A federal agency has granted continued registration for a weed control technology.
The extended approval came a few adjustments. However, an Iowa weed specialist believes the recent changes are not enough to prevent further injury.
AUDIO: Bob Hartzler, Iowa State University Extension
Environmental Protection Agency Acting Administrator Andrew Wheeler on Wednesday announced the continued registration of the XtendiMax® herbicide with VaporGrip® technology. The two-year extension with new label restrictions intends to “provide certainty for all stakeholders ahead of the upcoming growing season.”
However, Iowa State University Extension and Outreach weed specialist Bob Hartzler is skeptical about the recent changes. Hartzler says he was “a little disappointed” by the recent changes.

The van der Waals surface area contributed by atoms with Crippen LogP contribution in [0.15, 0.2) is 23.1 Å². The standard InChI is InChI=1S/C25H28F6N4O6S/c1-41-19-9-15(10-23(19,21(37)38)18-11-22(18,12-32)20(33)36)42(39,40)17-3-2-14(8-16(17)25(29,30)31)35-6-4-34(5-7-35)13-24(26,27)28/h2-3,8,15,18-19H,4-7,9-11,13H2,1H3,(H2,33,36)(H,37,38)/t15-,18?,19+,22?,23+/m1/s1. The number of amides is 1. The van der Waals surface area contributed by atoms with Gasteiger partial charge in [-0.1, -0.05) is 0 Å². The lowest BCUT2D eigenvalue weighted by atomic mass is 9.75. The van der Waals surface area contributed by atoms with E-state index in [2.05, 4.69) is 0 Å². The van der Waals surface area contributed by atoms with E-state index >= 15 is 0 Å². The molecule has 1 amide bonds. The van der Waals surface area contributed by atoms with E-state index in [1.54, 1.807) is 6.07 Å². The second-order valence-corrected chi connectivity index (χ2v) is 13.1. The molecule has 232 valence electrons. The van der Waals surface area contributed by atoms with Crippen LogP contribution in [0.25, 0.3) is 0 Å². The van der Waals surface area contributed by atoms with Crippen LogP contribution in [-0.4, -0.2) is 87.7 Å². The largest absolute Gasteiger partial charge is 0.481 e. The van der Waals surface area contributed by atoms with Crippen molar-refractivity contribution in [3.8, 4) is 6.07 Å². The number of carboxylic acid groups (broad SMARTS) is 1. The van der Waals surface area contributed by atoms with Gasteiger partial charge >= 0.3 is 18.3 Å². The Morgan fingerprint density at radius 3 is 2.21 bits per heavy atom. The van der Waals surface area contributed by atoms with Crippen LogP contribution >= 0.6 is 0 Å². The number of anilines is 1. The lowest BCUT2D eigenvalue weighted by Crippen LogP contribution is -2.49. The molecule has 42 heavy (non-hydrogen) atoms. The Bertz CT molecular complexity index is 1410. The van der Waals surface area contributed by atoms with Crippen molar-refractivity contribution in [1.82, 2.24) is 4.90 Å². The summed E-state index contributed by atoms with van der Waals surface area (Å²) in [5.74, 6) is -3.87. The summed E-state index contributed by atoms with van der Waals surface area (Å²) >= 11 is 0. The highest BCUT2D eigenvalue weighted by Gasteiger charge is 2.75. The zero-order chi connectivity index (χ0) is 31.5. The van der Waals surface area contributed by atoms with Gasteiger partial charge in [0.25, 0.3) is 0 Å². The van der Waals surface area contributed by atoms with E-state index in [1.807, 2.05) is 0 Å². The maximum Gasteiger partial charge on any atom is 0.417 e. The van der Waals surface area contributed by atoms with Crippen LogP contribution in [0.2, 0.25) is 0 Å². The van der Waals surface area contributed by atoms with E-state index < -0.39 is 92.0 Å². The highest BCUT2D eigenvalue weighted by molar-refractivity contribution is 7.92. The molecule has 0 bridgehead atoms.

“Unfortunately, I’m not real optimistic,” Hartzler said. “Dicamba moves in various ways – partial drift, volatility and sometimes runoff. But volatility is the wild card, in that the applicator can apply the product perfectly, but conditions could favor volatility, which generally is high temperatures. If volatility is an issue, these restrictions do nothing to limit that.”
Among the biggest changes made to the label include restrictions on application timing.
“Previously, dicamba could be applied on Xtend® soybeans up to and through the R1 stage. Now it needs to be applied prior to the R1 stage. Most years, that would be a three- to five-day difference, so not that big of a difference,” Hartzler said.
“They also put a 45-day after planting restriction on,” Hartzler said. “Where that would come into play, I suppose, (is) on early planted beans that don’t develop very quickly in the first three weeks or so. That 45 days might come earlier than when people want to apply the product,” Hartzler said.
Overall, Hartzler believes these changes will not have a big impact on application timing. He feels a need for further adjustments, to restrict applications from causing off-target injury.